Okay, so Cars 2 was the first film from Pixar Animation Studios that was greeted by the critics with less than Messianic reviews. Was it bound to happen, given that critics are allowed to love you only so long before they turn ugly and form a mob against you? Or was it the fact that Cars 2 lacked one of the studio’s traditional “good luck charms,” the “Luxo Ball,” tucked somewhere in the background?
While in-jokes and in-references have long been a staple of animation, the folks at Emeryville have raised the practice to a high art. First, there was the Pizza Planet Truck, which was first seen in Toy Story and has reappeared in the background of every Pixar release except The Incredibles. Then there’s the number “A113,” which can be spotted in every Pixar film except Toy Story 3, and represents the number of an animation classroom at CalArts. But there is one “good luck charm” that has been in every single Pixar feature: the vocal presence of actor John Ratzenberger.
This article isn’t about Ratzenberger per se. Even though I worked with John some years back on the Annie Awards, and found him to be as good a guy as he is talented an actor, I have never interviewed him. Instead this one is about the director of The Incredibles (and so much more), Brad Bird. In 2004, right before the release of The Incredibles, his first film for Pixar, I asked Brad if he had been pressured to use the studio’s perennial good luck charm in the voice cast. Ratzenberger was indeed there, he told me, adding: “He will not be as easily recognized, it is definitely a different side of John.”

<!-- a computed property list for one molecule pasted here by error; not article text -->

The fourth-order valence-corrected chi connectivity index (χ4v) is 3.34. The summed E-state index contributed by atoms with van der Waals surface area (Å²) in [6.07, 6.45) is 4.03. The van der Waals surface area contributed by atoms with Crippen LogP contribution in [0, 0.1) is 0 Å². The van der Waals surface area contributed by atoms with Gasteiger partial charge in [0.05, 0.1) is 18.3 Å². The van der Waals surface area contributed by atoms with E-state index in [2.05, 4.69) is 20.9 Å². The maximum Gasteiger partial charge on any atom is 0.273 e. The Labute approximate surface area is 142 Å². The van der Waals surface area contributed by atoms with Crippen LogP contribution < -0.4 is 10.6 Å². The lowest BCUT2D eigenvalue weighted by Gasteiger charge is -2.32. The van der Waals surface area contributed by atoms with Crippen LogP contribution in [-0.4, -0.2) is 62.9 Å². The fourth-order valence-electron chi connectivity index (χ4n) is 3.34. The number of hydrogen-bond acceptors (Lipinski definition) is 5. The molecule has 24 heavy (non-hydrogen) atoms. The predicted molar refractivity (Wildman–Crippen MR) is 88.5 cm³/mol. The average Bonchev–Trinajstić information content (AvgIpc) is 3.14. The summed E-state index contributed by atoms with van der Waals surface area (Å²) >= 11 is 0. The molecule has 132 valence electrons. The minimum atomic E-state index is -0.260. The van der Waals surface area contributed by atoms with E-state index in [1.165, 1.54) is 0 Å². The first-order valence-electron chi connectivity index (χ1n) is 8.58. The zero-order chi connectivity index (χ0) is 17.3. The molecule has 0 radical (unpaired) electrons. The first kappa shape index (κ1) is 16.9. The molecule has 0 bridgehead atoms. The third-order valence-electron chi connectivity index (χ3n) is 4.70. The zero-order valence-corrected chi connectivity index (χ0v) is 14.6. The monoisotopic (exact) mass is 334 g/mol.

Okay; but was Brad strong-armed into using him?
“No,” he averred, elaborating:
“They [Pixar] have been great about constantly saying over and over again, ‘It’s your movie.’ That doesn’t mean they weren’t questioning and critical, and they weren’t as tough on me as they are on every other filmmaker here—they were, but in a good way. They wanted me to make the movie I wanted to make. Now, did they ask me to use Ratzenberger? No. And at first, I was thinking: ‘Well, that’s their tradition, that’s not my tradition.’ Then I started thinking, ‘Every film they’ve done has been a hit, so do I really want to mess with their good luck charm?’ Then I found the perfect, unusual place to use him, and he did a great job.”
John’s contribution to the picture was the voice of “The Underminer,” the villain who showed up at the very end, and Brad used the actor again in Ratatouille. So back to the original question: does the tepid critical (if not commercial) reception for Cars 2 indicate that the good luck is wearing off?
Pixar clearly doesn’t think so. Ratzenberger is booked up through 2013, when Monsters University is released. As for the Pizza Planet Truck, the Luxo Ball, and A113, we’ll have to wait and see.